Motorcycles > Motorcycle Suspension and Steering Systems

hub-center motorcycle steering system

Front End

Motorcycle steering and suspension can be controlled by several different types of front end.

The most common form, by far, is the telescopic fork which consists of sliding steel tubes with long springs inside which use hydraulic fluid for damping shock absorbers. The front fork is one of the most critical parts of a motorcycle. The angle of rake determines how controllable the steering is. The more horizontal the forks are the more laid back the handling, more vertical = more twitchy and agile.

girder front suspension
Girder front ends can be found on the radical Confederate Wraith motorcycle. The Wraith has an advanced 'multi-link' girder front end. One of the earliest types of motorcycle front suspension, the girder fork consists of a pair of uprights attached to the triple clamp by linkages with a spring usually between the top and bottom triple clamps.

hub centre steering
Hub centre steering is characterized by horizontal forks running to the center of the front wheel where by a complicated series of pushrods the wheel is turned. Hub centre steering can be found on the Bimota Tesi 1D, Tesi 2D and Suzuki Nuda concept.

steering damper
Steering dampers can be found on many modern sportbikes and all race bikes, steering dampers are similar to telescopic forks in that they provide a dampening effect to bumps in the road. A steering damper provides a resistive force against the direction of movement, giving a controlled compression and rebound. Dampers are velocity dependent so the faster the spring moves (like when you hit a bump), the more resistance the damper provides. If you attach a damper there will be a dampening force that will tend to stop any steering motion. In most cornering at mid to high speeds, your front wheel steers very little to lean you into a corner so the damper doesn't have much of an impact. However, if the wheel hits a groove and starts oscillating back and forth vigorously, the steering damper will resist the movement and dissipate the energy providing more stability to the whole bike. The level of dampening can be adjusted quickly and easily by way of a dial on most units.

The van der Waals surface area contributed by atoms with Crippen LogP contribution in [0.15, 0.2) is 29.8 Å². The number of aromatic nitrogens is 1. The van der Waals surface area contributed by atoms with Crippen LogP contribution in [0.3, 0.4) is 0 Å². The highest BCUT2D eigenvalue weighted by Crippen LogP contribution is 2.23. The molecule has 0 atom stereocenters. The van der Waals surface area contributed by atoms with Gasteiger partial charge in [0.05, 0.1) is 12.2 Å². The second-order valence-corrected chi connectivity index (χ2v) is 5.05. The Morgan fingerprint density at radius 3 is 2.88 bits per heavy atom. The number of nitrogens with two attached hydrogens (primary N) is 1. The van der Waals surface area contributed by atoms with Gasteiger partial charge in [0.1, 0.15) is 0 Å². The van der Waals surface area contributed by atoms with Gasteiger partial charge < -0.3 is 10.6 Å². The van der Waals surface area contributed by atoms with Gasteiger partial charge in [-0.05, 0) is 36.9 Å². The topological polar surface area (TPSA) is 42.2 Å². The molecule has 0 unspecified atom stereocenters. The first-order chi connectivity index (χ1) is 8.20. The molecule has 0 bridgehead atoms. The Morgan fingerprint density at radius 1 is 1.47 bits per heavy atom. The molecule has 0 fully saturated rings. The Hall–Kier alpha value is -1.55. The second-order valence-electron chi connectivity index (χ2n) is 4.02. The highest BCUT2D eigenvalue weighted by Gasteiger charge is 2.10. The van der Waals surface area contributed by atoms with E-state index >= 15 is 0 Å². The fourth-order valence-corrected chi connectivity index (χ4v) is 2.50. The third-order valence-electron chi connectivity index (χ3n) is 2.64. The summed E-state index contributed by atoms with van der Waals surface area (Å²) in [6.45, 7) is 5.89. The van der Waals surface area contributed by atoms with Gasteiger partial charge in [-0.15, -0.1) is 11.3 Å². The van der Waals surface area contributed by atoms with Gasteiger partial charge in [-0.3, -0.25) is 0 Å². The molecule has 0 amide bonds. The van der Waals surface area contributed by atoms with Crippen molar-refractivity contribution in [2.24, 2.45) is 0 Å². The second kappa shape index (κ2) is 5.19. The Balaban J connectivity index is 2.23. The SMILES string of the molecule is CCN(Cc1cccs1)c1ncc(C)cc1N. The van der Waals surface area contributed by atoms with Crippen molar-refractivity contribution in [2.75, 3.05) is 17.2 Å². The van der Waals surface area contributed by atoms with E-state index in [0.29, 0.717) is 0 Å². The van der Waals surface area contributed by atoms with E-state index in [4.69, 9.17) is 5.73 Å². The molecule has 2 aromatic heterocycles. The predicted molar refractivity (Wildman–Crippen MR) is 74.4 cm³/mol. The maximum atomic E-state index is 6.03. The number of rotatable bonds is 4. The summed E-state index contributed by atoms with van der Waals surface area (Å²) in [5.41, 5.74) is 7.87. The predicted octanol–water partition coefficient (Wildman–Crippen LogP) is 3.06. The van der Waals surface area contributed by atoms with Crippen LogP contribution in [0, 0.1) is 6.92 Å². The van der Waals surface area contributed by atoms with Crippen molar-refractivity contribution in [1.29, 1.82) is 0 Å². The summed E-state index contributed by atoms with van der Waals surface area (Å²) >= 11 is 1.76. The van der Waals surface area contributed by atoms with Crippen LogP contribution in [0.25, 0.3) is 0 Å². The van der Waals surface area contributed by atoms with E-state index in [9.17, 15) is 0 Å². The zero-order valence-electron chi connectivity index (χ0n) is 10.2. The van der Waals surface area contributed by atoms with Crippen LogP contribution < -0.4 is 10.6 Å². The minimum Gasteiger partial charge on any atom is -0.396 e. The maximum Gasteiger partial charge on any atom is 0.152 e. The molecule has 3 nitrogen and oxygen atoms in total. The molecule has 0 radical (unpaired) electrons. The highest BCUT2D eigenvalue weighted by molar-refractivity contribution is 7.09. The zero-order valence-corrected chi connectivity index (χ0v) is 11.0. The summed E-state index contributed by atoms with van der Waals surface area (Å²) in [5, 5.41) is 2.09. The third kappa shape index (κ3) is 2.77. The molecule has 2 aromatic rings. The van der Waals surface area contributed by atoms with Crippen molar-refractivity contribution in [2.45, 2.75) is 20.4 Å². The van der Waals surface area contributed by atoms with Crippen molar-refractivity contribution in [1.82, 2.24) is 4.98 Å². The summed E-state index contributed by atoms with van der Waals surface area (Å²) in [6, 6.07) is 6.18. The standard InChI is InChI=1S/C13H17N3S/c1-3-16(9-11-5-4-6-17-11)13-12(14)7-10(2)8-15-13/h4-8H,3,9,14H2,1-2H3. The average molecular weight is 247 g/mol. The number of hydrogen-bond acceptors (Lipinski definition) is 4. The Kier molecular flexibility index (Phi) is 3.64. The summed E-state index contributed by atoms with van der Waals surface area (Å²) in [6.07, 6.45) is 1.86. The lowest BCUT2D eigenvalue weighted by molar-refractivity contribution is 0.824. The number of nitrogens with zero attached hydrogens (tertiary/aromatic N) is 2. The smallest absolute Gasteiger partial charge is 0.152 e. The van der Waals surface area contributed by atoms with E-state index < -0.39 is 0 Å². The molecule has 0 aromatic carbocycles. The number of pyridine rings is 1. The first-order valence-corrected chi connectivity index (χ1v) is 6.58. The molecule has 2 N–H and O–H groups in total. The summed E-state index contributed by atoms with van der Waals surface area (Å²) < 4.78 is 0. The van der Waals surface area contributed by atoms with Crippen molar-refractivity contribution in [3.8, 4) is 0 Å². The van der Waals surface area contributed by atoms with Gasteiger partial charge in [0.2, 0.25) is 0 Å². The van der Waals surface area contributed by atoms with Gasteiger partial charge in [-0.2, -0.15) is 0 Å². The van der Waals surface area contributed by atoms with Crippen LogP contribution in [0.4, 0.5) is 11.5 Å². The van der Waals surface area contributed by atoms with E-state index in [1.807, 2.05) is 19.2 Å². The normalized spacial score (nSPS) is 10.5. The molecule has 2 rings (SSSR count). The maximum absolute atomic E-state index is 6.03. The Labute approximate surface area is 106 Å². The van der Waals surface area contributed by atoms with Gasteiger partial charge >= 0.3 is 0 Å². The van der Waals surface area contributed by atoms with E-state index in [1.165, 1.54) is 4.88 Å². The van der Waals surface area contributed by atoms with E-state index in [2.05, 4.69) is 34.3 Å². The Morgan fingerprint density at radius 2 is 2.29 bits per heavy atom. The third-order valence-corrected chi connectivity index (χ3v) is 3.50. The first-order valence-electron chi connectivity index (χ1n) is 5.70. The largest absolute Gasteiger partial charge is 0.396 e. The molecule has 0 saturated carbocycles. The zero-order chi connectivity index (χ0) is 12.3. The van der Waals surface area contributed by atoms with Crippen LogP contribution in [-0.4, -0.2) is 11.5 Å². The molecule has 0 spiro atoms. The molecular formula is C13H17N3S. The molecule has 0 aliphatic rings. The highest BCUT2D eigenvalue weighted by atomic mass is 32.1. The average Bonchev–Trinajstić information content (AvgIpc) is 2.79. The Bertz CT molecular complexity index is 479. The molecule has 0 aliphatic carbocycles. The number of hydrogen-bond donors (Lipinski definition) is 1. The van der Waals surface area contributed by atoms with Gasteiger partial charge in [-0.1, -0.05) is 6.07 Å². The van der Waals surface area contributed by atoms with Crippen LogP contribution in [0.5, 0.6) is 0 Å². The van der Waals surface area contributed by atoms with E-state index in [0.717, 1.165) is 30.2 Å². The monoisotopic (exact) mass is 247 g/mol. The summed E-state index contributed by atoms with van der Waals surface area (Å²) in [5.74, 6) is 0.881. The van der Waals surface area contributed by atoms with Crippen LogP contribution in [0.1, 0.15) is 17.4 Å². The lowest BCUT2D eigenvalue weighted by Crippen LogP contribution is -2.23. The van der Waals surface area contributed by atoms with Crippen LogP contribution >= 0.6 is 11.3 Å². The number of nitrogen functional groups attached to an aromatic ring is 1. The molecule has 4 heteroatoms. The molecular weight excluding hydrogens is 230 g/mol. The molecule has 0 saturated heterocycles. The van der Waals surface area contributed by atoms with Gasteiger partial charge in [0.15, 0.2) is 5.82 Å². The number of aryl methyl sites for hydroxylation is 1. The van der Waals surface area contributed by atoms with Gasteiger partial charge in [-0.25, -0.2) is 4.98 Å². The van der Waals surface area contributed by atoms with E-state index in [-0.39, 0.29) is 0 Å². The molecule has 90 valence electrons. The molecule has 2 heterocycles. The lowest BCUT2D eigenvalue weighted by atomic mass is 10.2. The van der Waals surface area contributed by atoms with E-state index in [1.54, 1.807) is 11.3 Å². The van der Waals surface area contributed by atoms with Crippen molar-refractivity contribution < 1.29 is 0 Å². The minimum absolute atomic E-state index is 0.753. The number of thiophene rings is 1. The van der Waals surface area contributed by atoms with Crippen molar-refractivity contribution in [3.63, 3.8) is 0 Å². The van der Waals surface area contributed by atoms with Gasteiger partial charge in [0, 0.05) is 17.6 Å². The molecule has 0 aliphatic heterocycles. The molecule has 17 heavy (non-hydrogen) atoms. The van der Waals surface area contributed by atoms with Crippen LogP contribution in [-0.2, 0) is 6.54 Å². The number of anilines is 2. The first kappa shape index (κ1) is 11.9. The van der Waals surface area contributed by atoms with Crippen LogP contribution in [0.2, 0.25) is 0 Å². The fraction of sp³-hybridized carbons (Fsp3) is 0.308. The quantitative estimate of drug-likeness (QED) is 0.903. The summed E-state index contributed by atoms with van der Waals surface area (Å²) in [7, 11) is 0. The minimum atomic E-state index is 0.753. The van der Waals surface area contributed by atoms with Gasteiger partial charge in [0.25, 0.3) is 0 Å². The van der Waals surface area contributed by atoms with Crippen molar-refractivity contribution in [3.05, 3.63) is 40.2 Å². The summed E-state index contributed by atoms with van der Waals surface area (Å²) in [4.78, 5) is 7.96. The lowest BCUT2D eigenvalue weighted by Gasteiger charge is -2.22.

Rear Shocks

Rear shocks usually come in three different forms:

Dual shocks. One shock absorber placed either side of the wheel attached to the swingarm and frame.

Monoshocks. One shock positioned at the front of the swingarm, above the swingarm pivot bolt. This type of shock is found on most modern bikes, especially sportsbikes.

Softail monoshock. One shock mounted horizontally in front of the swingarm below the swingarm pivot bolt.

See Also:

Motorcycle Engines
- Stroke, 2 or 4
- Configuration

Motorcycle Frames
- Introduction
- Types

Motorcycle Suspension and Steering Systems
- Girder front end
- Telescopic forks
- Hub center steering
- Steering dampers
- Rear Shocks

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- Belt
- Shaft

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